Since we want to keep track of the cumulative volume and surface area for all containers added of each shape, think about how you would do this (hint: it requires a new variable for each!) and make that change.

An example of the program now:

What shape is the container? (sphere, rect, cone, cylinder): sphere
Radius (m): 1.3
Cumulative volume of spheres: 9.20277207992
Cumulative surface area of sphere: 21.2371663383
What shape is the container? (sphere, rect, cone, cylinder): sphere
Radius (m): 1.3
Cumulative volume of spheres: 18.4055441598
Cumulative surface area of sphere: 42.4743326765
What shape is the container? (sphere, rect, cone, cylinder): rect
Length (m): 9.5
Width (m): 1.5
Height (m): 5.6778
Cumulative volume of rectangular prisms: 80.90865
Cumulative surface area of rectangular prisms: 153.4116
What shape is the container? (sphere, rect, cone, cylinder):

Notice how the loop just keeps going! Make sure to stop your program using the stop button; if you leave it going, it'll start eating up your RAM and you'll notice some serious slow-down in your computer's performance:

Step 3: Add the overall menu

We want this program to do more than just continuously add shapes. Add a user prompt to ask for a command. The user prompt has to be 'What would you like to do? (add, printV, printSA, printNum, quit): '

Based on the command, we want to take different actions. See them below:

  • Command 'add' should ask for a shape, then the appropriate parameters, and add the resulting volume and surface area to a cumulative variable and increment the count. (exactly what we were doing in step 2, but for a SINGLE shape (shouldn’t continuously be asking for new shapes)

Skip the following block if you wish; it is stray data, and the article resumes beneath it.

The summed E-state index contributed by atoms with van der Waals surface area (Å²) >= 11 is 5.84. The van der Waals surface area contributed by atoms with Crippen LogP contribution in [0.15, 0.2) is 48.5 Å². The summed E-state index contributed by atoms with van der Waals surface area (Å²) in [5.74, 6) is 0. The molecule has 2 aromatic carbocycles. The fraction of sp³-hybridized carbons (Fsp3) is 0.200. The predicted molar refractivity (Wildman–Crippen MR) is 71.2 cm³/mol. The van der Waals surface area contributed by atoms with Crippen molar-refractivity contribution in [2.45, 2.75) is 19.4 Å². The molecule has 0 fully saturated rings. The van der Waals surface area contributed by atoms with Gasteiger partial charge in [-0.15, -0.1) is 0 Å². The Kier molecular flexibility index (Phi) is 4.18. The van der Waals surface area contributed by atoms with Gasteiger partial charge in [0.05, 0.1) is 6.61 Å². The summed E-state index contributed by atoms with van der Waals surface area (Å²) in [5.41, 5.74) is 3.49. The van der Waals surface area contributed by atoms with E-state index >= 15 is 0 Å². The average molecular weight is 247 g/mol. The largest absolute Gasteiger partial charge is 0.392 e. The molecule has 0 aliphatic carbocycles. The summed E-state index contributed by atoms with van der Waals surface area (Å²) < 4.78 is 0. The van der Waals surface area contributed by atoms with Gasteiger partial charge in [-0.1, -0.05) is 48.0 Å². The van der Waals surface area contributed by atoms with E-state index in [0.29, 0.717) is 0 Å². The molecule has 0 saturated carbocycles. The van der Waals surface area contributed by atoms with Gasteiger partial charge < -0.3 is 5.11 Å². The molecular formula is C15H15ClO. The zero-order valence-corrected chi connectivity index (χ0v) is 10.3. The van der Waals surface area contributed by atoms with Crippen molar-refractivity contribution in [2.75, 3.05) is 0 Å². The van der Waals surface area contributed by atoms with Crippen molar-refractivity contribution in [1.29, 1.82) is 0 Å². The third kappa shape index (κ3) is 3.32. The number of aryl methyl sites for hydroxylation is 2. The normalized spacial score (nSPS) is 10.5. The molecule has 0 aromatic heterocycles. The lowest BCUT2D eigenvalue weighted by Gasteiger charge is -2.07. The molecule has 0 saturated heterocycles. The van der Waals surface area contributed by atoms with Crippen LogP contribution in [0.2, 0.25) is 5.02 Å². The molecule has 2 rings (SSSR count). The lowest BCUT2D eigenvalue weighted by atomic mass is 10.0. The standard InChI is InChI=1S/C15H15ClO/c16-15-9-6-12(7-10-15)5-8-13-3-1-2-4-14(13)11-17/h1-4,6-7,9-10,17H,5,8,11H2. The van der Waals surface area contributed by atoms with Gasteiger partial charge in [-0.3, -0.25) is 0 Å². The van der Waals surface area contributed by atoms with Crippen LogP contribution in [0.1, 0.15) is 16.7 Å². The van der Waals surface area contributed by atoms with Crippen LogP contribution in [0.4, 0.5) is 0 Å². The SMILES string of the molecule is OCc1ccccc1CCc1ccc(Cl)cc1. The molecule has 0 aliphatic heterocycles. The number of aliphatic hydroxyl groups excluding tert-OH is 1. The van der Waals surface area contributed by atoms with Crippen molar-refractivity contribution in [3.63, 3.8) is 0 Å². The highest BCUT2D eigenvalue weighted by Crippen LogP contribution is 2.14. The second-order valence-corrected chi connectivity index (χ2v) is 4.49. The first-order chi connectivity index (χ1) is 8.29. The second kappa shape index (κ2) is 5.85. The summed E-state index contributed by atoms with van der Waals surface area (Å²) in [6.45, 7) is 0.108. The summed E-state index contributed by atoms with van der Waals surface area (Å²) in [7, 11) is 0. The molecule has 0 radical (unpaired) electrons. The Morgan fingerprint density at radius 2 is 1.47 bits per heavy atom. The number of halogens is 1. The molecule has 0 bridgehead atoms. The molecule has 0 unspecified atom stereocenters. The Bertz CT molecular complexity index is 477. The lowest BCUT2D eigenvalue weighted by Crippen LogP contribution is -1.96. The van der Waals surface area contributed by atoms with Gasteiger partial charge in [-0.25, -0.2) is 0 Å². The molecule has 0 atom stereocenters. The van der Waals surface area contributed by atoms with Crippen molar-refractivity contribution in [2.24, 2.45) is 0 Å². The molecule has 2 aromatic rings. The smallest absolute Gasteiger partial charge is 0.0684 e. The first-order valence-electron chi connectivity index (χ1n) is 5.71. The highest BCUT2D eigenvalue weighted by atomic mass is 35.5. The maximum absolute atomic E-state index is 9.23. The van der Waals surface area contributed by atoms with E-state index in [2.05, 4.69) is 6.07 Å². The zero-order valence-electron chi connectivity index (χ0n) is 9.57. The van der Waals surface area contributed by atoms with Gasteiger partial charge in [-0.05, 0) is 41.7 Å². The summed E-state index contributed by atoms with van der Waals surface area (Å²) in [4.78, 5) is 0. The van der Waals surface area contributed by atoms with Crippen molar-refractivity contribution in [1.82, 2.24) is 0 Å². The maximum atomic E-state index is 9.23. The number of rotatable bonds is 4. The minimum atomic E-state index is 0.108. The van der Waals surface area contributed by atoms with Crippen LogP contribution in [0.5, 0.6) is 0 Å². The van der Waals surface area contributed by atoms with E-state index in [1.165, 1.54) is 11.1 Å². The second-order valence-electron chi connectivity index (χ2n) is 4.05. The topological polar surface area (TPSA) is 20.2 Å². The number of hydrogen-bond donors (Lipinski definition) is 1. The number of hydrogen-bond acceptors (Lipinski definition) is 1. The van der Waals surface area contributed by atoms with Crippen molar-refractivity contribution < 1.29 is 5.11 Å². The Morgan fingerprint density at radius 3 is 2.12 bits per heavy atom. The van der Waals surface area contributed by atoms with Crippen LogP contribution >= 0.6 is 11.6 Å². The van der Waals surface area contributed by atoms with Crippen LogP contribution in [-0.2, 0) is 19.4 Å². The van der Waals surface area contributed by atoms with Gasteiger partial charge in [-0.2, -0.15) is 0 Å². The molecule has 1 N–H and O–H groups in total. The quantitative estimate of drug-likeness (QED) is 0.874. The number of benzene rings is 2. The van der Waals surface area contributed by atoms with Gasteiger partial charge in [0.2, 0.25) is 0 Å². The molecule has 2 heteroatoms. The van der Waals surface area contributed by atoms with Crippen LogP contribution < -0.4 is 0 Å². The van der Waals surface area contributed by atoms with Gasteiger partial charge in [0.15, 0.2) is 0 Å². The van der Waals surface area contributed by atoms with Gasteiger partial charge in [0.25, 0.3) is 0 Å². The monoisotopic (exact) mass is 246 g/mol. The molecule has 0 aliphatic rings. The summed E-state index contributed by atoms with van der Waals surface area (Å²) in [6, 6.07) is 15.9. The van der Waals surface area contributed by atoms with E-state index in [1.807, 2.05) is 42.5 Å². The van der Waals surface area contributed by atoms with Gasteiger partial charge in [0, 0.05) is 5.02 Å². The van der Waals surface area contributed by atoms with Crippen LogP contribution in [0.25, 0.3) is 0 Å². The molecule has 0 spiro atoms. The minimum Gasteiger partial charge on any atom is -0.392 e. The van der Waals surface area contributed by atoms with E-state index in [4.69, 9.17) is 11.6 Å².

• Command 'quit' should display the message 'Goodbye!' and end the loop, thus terminating the program. Think about how to exit out of a loop.
  • Command 'printV' should display the message 'Total volumes (m^3): ' and then the cumulative volumes for all four shape types.
  • Command 'printSA' should display the message 'Total surface areas (m^2): ' and then the cumulative surface area of all four shape types.
  • Command 'printNum' should display the message 'Object counts: ' and then the counts of all four shape types (the count is the number of shapes of that type that were added).

Add the functionality for each command.

Now, add a welcome message to the program, 'Welcome to the container inventory program!'.

Congratulations! Your program should now be complete. Look at the Example Usage section and test your program with the exact inputs shown. Your console output should look exactly like it. Try other cases and make sure your program works as expected.

Submitting your files

As usual, you'll be handing in your lab work via the course Learn@UW dropboxes. Navigate to our 301 course page, and click the Dropbox link in the top navigation bar. You should see a dropbox for Program 2 - this is where you should hand in your inventory.py file. (If you worked in a pair, only one person will need to hand in the code - but make sure both names are in the file.)

Note that the dropbox will close at 12 noon on 11 February, so be sure to submit your files before then.